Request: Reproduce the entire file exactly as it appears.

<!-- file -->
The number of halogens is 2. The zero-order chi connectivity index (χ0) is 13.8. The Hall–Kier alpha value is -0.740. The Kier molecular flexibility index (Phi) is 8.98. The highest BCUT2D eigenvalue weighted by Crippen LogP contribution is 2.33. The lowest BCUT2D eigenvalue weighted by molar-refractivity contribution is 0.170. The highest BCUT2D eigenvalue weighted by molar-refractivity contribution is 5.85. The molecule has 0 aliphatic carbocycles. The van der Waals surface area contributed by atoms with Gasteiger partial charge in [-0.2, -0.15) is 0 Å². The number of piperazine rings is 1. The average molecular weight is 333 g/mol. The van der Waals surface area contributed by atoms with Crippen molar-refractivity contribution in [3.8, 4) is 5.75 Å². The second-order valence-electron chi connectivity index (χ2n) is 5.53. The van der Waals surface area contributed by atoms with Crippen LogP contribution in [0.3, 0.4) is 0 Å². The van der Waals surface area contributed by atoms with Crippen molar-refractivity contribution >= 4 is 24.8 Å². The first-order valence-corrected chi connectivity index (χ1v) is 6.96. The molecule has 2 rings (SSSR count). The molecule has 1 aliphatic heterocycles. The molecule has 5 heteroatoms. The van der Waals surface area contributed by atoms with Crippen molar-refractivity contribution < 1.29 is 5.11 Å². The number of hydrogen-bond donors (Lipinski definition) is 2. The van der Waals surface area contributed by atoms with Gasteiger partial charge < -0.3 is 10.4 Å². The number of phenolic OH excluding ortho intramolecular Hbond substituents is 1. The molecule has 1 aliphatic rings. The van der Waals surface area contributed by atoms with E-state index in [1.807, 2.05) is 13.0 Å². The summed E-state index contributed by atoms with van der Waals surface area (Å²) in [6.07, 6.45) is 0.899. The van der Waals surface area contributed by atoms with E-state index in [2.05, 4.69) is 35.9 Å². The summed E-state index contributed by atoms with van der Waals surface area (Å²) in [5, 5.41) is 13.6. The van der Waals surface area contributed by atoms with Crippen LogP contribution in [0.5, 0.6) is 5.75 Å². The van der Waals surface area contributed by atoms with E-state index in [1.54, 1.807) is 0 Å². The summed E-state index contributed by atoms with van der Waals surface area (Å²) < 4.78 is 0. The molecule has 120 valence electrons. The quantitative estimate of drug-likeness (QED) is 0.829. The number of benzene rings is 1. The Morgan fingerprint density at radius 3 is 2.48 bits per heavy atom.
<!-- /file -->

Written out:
The number of halogens is 2. The zero-order chi connectivity index (χ0) is 13.8. The Hall–Kier alpha value is -0.740. The Kier molecular flexibility index (Phi) is 8.98. The highest BCUT2D eigenvalue weighted by Crippen LogP contribution is 2.33. The lowest BCUT2D eigenvalue weighted by molar-refractivity contribution is 0.170. The highest BCUT2D eigenvalue weighted by molar-refractivity contribution is 5.85. The molecule has 0 aliphatic carbocycles. The van der Waals surface area contributed by atoms with Gasteiger partial charge in [-0.2, -0.15) is 0 Å². The number of piperazine rings is 1. The average molecular weight is 333 g/mol. The van der Waals surface area contributed by atoms with Crippen molar-refractivity contribution in [3.8, 4) is 5.75 Å². The second-order valence-electron chi connectivity index (χ2n) is 5.53. The van der Waals surface area contributed by atoms with Crippen LogP contribution in [0.3, 0.4) is 0 Å². The van der Waals surface area contributed by atoms with Crippen molar-refractivity contribution >= 4 is 24.8 Å². The first-order valence-corrected chi connectivity index (χ1v) is 6.96. The molecule has 2 rings (SSSR count). The molecule has 1 aliphatic heterocycles. The molecule has 5 heteroatoms. The van der Waals surface area contributed by atoms with Crippen molar-refractivity contribution < 1.29 is 5.11 Å². The number of hydrogen-bond donors (Lipinski definition) is 2. The van der Waals surface area contributed by atoms with Gasteiger partial charge < -0.3 is 10.4 Å². The number of phenolic OH excluding ortho intramolecular Hbond substituents is 1. The molecule has 1 aliphatic rings. The van der Waals surface area contributed by atoms with E-state index in [1.807, 2.05) is 13.0 Å². The summed E-state index contributed by atoms with van der Waals surface area (Å²) in [6.07, 6.45) is 0.899. The van der Waals surface area contributed by atoms with E-state index in [2.05, 4.69) is 35.9 Å². The summed E-state index contributed by atoms with van der Waals surface area (Å²) in [5, 5.41) is 13.6. The van der Waals surface area contributed by atoms with Crippen LogP contribution in [0.5, 0.6) is 5.75 Å². The van der Waals surface area contributed by atoms with E-state index in [1.54, 1.807) is 0 Å². The summed E-state index contributed by atoms with van der Waals surface area (Å²) < 4.78 is 0. The molecule has 120 valence electrons. The quantitative estimate of drug-likeness (QED) is 0.829. The number of benzene rings is 1. The Morgan fingerprint density at radius 3 is 2.48 bits per heavy atom.